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Genetic variant of TTLL11 gene and subsequent ciliary defects are associated with idiopathic scoliosis in a 5-generation UK family

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Hélène Mathieu, Shunmoogum A. Patten, Jose Antonio Aragon-Martin, Louise Ocaka, Michael Simpson, Anne Child, Florina Moldovan

Original languageEnglish
Article number11026
JournalScientific Reports
Volume11
Issue number1
DOIs
PublishedDec 2021

Bibliographical note

Funding Information: This study was supported by Yves Cotrel Foundation (to FM, SP, AC) and Scoliosis Research Society (to FM). Marfan Trust UK (to AC and JAAM), Peter and Sonia Field Charitable Trust (to AC) St. George’s University of London (to AC and JAM), This study was also supported by RSBO (Réseau de recherché en Santé Buccodentaire et Osseuse), CHU Sainte-Justine Foundation (to HM) and FRQS (to HM). We thank Mr Michael Garcia BSc for drawing pedigrees and patients for their participation to this project. Publisher Copyright: © 2021, The Author(s). Copyright: Copyright 2021 Elsevier B.V., All rights reserved.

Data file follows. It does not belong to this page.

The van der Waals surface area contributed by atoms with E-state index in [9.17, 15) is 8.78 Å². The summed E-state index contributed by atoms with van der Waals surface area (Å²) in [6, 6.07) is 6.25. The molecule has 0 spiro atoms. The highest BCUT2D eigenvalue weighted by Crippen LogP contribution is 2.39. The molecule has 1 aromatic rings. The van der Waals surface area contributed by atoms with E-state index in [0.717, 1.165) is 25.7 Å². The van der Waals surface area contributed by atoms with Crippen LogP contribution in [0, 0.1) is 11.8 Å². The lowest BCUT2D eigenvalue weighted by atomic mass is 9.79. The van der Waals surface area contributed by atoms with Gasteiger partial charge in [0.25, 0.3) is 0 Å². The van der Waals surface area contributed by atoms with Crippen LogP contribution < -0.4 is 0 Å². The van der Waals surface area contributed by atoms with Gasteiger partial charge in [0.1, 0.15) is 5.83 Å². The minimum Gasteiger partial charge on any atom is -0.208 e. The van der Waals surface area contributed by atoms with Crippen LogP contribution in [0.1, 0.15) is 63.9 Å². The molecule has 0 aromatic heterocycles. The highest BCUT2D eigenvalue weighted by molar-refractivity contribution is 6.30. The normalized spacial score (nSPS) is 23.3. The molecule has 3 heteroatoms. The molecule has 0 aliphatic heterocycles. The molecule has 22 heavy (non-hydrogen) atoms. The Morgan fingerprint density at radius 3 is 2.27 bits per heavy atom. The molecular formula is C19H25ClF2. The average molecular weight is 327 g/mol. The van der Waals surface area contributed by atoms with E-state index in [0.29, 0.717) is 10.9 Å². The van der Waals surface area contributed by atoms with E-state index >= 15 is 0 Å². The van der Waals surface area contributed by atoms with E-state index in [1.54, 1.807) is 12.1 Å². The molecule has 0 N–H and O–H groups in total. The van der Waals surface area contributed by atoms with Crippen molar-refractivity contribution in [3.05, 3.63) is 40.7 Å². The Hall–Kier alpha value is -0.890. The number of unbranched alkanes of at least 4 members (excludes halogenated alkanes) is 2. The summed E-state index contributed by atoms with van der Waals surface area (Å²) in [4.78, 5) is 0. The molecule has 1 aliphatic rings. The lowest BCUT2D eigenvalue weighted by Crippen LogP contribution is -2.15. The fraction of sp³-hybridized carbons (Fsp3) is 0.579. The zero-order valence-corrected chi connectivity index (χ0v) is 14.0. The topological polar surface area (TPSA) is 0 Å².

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Abstract

Idiopathic scoliosis (IS) is a complex 3D deformation of the spine with a strong genetic component, most commonly found in adolescent girls. Adolescent idiopathic scoliosis (AIS) affects around 3% of the general population. In a 5-generation UK family, linkage analysis identified the locus 9q31.2-q34.2 as a candidate region for AIS; however, the causative gene remained unidentified. Here, using exome sequencing we identified a rare insertion c.1569_1570insTT in the tubulin tyrosine ligase like gene, member 11 (TTLL11) within that locus, as the IS causative gene in this British family. Two other TTLL11 mutations were also identified in two additional AIS cases in the same cohort. Analyses of primary cells of individuals carrying the c.1569_1570insTT (NM_194252) mutation reveal a defect at the primary cilia level, which is less present, smaller and less polyglutamylated compared to control. Further, in a zebrafish, the knock down of ttll11, and the mutated ttll11 confirmed its role in spine development and ciliary function in the fish retina. These findings provide evidence that mutations in TTLL11, a ciliary gene, contribute to the pathogenesis of IS.

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